Magic mushrooms really are... well... magic!

When I was 18 I decided to go on a gap year. I was clueless about the world at large but also foolish enough not to care. I found a quite amazing travel companion and set off to India.

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I was always curious about drugs, they just seemed like they would be so much fun. I started off smoking weed and then someone suggested some L.S.D. at a place called Anjuna in Goa. It was amazing: I've never seen colours seem so alive before, in a way I'd never felt quite so alive before.

The most incredible 'trip' of all took place a few months later on Koh Samui in Thailand. As my travel companions and I whiled away the days smoking, swimming, imbibing banana pancakes and generally living la vida dolce; someone suggested a mushroom omelette.

My clearest memory of the mushroom omelette is that the mushrooms were unusually bright orange, in an almost... toxic... way. The wise and experienced Bearded One, who ate mushrooms for breakfast, ate half an omelette. The omelette tasted good and so after I finished mine I ate his half too.

Nothing really happened for a long time. Then, things started to get weird. The beach was still there but suddenly I felt very aware of the fact that it was there. It felt like I was now a spaceman travelling through the cosmos who just so happened to be on this stunningly beautiful beach. It's a difficult sensation to explain, and even more difficult to cope with, and it was freaking me out. I looked at my arms and couldn't understand them: what were these appendages and how was it I was able to control them. They looked alien, as though they weren't mine. Who was I?

I was freaking and trying to keep a grip on my loosening sense of reality. Even the firm sense of my family and home existing was collapsing around me. Everything I thought I knew seemed illusionary. 

'Where was home?' I kept asking myself. Then increasingly panicky, I started asking my cooler, calmer, psychonautic friends. Thankfully The Bearded One was able to tell me*.

In retrospect it really felt like I was being reborn, like I was seeing the world again for the first time ever. It was extremely scary, terrifying, bizarre... I understood how perplexingly terrifying it must be for a new-born. I was having a 'bad trip' and I wanted it to end.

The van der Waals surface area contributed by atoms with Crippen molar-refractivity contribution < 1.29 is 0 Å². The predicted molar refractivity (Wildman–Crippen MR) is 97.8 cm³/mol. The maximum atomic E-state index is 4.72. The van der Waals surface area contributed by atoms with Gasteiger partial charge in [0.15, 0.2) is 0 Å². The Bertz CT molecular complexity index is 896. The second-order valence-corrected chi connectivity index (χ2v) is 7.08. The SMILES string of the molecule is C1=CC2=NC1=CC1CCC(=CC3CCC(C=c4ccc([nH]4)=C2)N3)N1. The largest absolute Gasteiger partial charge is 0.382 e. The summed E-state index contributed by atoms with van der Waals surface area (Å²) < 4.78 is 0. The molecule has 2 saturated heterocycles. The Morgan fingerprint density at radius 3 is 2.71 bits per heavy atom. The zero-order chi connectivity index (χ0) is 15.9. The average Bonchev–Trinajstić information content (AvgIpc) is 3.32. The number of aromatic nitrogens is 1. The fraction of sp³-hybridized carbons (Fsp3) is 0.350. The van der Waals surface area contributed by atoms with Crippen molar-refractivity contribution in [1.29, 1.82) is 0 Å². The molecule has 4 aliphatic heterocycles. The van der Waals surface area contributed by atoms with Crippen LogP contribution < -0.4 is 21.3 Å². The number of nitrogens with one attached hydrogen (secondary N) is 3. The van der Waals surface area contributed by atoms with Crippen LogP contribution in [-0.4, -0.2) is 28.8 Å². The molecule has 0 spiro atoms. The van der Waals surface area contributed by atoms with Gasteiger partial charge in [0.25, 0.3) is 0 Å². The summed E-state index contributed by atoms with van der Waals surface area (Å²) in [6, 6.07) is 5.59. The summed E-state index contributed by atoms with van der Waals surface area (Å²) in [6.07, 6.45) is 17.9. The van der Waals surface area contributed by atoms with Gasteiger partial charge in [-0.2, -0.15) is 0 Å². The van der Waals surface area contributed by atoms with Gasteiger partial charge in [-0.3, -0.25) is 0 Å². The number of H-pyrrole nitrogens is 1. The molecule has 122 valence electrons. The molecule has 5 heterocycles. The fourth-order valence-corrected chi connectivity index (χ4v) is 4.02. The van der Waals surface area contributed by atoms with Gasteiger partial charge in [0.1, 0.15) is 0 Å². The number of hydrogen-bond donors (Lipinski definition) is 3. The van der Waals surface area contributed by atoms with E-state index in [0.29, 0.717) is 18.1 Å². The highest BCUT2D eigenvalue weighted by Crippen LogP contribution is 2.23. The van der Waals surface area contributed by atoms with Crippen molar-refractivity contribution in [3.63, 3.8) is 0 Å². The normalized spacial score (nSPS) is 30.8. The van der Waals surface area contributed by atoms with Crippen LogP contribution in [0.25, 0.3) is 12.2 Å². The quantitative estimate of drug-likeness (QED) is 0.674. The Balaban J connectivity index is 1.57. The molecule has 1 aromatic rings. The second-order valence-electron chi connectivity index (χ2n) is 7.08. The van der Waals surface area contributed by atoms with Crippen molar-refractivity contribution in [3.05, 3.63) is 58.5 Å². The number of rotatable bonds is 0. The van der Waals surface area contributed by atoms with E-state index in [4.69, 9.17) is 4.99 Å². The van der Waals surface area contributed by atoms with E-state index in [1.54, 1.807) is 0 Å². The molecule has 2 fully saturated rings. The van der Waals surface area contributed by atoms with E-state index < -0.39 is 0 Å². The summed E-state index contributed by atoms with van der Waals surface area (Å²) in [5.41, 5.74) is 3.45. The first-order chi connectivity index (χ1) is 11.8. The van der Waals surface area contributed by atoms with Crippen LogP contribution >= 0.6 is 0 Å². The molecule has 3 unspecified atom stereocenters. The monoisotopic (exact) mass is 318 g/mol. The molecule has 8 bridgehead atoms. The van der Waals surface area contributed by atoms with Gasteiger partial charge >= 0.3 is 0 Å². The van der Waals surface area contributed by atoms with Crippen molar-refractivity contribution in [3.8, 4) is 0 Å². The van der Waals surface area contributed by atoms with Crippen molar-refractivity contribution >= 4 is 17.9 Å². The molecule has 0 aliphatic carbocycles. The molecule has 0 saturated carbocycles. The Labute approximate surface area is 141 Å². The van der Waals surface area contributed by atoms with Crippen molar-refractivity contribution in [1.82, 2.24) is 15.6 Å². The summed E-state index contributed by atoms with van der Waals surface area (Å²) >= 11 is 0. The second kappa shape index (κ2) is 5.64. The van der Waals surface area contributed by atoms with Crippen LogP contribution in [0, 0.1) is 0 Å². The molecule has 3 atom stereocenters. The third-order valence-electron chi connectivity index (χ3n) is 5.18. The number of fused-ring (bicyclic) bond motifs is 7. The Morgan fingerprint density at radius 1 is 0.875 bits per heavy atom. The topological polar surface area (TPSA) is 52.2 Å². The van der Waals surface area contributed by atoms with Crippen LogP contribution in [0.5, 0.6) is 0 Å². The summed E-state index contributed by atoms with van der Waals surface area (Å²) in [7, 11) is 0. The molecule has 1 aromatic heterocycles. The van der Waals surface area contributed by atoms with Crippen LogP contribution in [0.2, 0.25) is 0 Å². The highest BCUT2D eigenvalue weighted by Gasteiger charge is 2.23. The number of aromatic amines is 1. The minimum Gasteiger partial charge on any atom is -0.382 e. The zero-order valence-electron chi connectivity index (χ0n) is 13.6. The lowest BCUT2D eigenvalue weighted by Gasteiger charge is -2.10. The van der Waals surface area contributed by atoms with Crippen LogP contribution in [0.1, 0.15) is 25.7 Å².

Yet, it was wonderful! It was probably the single most transformative event in my life. I was trapped in negative ways of thinking and this drug was like a light so bright that I could see the invisible walls of my prison.

The next day The Bearded One explained how mushrooms worked.

'Psilocybin,' he said, 'floods the brain. It causes all the old patterns of thinking to be swamped. New pathways get opened up in the brain that never existed and it enables you to see things fresh and anew. It is like getting another chance at making sense of the world.'

This was in 1992 and I have always used this explanation of psilocybin's (or LSD's) effects because it just seemed to make so much sense. I have no idea how this hippie knew this but in the last year MRI pictures have revealed he was right. Psilocybin really does allow you to see the world afresh again.

This is why it is so great for depression. It dissolves the ego and then allows you to see the world anew. It gives you an opportunity to discard all the harmful negative thinking patterns you have accumulated. Yes, it needs to be done in a safe and guided environment; and this is how all cultures have taken it through ages.

Magic mushrooms are medicine and not just any medicine: they are incredible, curative, safe (under guidance) medicine that promises to end our era of addiction to (so-called) anti-depressants.

In this small study just one dose of psilocybin was 'extraordinarily effective' in lifting almost half the patients out of depression and keeping them there 6 months later. Magic mushrooms are magic because they give us another chance of seeing the world, another chance at happiness. 

The gloriously named author of this study, Professor Nutt, says we should use these for depression. I whole-heartedly agree. 

*according to The Bearded One, home is where the heart is.

daniel keownComment